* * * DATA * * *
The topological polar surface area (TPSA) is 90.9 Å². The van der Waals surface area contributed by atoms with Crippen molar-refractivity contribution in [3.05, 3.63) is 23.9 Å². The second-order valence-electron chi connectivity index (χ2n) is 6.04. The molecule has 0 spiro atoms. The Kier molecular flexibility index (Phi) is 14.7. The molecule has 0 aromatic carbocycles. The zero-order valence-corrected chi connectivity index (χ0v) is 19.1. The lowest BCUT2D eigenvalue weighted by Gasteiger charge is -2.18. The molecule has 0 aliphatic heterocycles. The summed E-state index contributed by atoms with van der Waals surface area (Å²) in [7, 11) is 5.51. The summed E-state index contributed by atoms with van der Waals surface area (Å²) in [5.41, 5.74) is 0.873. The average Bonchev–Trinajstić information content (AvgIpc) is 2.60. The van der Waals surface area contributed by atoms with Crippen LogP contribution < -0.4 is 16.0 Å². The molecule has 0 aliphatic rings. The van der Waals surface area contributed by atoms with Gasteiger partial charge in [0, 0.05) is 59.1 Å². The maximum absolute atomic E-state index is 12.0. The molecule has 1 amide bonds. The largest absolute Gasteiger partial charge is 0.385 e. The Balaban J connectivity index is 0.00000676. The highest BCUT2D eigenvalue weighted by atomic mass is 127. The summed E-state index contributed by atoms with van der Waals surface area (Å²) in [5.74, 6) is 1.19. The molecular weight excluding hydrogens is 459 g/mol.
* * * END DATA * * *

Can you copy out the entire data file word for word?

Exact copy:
The topological polar surface area (TPSA) is 90.9 Å². The van der Waals surface area contributed by atoms with Crippen molar-refractivity contribution in [3.05, 3.63) is 23.9 Å². The second-order valence-electron chi connectivity index (χ2n) is 6.04. The molecule has 0 spiro atoms. The Kier molecular flexibility index (Phi) is 14.7. The molecule has 0 aromatic carbocycles. The zero-order valence-corrected chi connectivity index (χ0v) is 19.1. The lowest BCUT2D eigenvalue weighted by Gasteiger charge is -2.18. The molecule has 0 aliphatic heterocycles. The summed E-state index contributed by atoms with van der Waals surface area (Å²) in [7, 11) is 5.51. The summed E-state index contributed by atoms with van der Waals surface area (Å²) in [5.41, 5.74) is 0.873. The average Bonchev–Trinajstić information content (AvgIpc) is 2.60. The van der Waals surface area contributed by atoms with Crippen LogP contribution < -0.4 is 16.0 Å². The molecule has 0 aliphatic rings. The van der Waals surface area contributed by atoms with Gasteiger partial charge in [0, 0.05) is 59.1 Å². The maximum absolute atomic E-state index is 12.0. The molecule has 1 amide bonds. The largest absolute Gasteiger partial charge is 0.385 e. The Balaban J connectivity index is 0.00000676. The highest BCUT2D eigenvalue weighted by atomic mass is 127. The summed E-state index contributed by atoms with van der Waals surface area (Å²) in [5.74, 6) is 1.19. The molecular weight excluding hydrogens is 459 g/mol.